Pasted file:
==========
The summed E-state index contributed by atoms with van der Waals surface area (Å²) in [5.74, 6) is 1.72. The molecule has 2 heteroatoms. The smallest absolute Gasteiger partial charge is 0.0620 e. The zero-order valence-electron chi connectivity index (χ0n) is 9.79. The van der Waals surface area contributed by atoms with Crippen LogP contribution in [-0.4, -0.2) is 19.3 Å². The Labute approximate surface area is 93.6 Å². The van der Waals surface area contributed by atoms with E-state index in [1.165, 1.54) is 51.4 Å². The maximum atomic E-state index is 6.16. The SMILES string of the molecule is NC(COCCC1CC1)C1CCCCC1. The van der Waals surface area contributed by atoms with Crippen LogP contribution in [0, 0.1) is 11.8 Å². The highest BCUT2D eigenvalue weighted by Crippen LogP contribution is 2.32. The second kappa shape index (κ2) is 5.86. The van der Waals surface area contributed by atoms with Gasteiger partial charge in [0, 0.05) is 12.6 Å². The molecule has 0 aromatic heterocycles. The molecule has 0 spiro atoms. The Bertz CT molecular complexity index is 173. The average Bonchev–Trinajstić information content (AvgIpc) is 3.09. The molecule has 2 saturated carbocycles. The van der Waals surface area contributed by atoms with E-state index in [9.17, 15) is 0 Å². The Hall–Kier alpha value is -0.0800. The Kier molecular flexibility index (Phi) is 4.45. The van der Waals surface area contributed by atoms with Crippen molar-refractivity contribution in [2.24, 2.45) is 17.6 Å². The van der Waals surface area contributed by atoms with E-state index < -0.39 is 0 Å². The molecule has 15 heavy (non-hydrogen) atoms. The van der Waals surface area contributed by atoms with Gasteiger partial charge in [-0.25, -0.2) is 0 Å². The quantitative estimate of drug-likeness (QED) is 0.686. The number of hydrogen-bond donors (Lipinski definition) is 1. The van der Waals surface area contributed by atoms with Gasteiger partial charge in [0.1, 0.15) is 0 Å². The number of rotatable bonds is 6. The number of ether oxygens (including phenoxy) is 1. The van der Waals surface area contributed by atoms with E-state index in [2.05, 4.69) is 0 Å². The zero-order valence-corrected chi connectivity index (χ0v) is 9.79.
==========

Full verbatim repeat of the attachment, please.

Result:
The summed E-state index contributed by atoms with van der Waals surface area (Å²) in [5.74, 6) is 1.72. The molecule has 2 heteroatoms. The smallest absolute Gasteiger partial charge is 0.0620 e. The zero-order valence-electron chi connectivity index (χ0n) is 9.79. The van der Waals surface area contributed by atoms with Crippen LogP contribution in [-0.4, -0.2) is 19.3 Å². The Labute approximate surface area is 93.6 Å². The van der Waals surface area contributed by atoms with E-state index in [1.165, 1.54) is 51.4 Å². The maximum atomic E-state index is 6.16. The SMILES string of the molecule is NC(COCCC1CC1)C1CCCCC1. The van der Waals surface area contributed by atoms with Crippen LogP contribution in [0, 0.1) is 11.8 Å². The highest BCUT2D eigenvalue weighted by Crippen LogP contribution is 2.32. The second kappa shape index (κ2) is 5.86. The van der Waals surface area contributed by atoms with Gasteiger partial charge in [0, 0.05) is 12.6 Å². The molecule has 0 aromatic heterocycles. The molecule has 0 spiro atoms. The Bertz CT molecular complexity index is 173. The average Bonchev–Trinajstić information content (AvgIpc) is 3.09. The molecule has 2 saturated carbocycles. The van der Waals surface area contributed by atoms with E-state index in [9.17, 15) is 0 Å². The Hall–Kier alpha value is -0.0800. The Kier molecular flexibility index (Phi) is 4.45. The van der Waals surface area contributed by atoms with Crippen molar-refractivity contribution in [2.24, 2.45) is 17.6 Å². The van der Waals surface area contributed by atoms with E-state index < -0.39 is 0 Å². The molecule has 15 heavy (non-hydrogen) atoms. The van der Waals surface area contributed by atoms with Gasteiger partial charge in [-0.25, -0.2) is 0 Å². The quantitative estimate of drug-likeness (QED) is 0.686. The number of hydrogen-bond donors (Lipinski definition) is 1. The van der Waals surface area contributed by atoms with Gasteiger partial charge in [0.1, 0.15) is 0 Å². The number of rotatable bonds is 6. The number of ether oxygens (including phenoxy) is 1. The van der Waals surface area contributed by atoms with E-state index in [2.05, 4.69) is 0 Å². The zero-order valence-corrected chi connectivity index (χ0v) is 9.79.